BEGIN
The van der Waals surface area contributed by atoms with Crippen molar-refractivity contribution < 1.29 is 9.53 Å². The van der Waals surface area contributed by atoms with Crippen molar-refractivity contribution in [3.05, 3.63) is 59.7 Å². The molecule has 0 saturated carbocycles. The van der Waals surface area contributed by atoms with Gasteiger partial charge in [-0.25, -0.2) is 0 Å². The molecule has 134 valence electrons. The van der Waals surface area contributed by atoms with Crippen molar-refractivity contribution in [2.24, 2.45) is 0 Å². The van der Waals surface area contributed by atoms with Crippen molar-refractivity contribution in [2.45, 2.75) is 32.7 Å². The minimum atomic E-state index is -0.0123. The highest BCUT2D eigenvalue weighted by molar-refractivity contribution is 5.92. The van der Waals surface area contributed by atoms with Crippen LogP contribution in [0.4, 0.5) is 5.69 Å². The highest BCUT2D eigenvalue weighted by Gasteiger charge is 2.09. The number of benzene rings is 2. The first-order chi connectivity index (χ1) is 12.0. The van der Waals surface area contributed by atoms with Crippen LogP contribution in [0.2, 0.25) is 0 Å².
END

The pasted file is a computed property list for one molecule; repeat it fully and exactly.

The van der Waals surface area contributed by atoms with Crippen molar-refractivity contribution < 1.29 is 9.53 Å². The van der Waals surface area contributed by atoms with Crippen molar-refractivity contribution in [3.05, 3.63) is 59.7 Å². The molecule has 0 saturated carbocycles. The van der Waals surface area contributed by atoms with Gasteiger partial charge in [-0.25, -0.2) is 0 Å². The molecule has 134 valence electrons. The van der Waals surface area contributed by atoms with Crippen molar-refractivity contribution in [2.24, 2.45) is 0 Å². The van der Waals surface area contributed by atoms with Crippen molar-refractivity contribution in [2.45, 2.75) is 32.7 Å². The minimum atomic E-state index is -0.0123. The highest BCUT2D eigenvalue weighted by molar-refractivity contribution is 5.92. The van der Waals surface area contributed by atoms with Crippen LogP contribution in [0.4, 0.5) is 5.69 Å². The highest BCUT2D eigenvalue weighted by Gasteiger charge is 2.09. The number of benzene rings is 2. The first-order chi connectivity index (χ1) is 12.0. The van der Waals surface area contributed by atoms with Crippen LogP contribution in [0.2, 0.25) is 0 Å².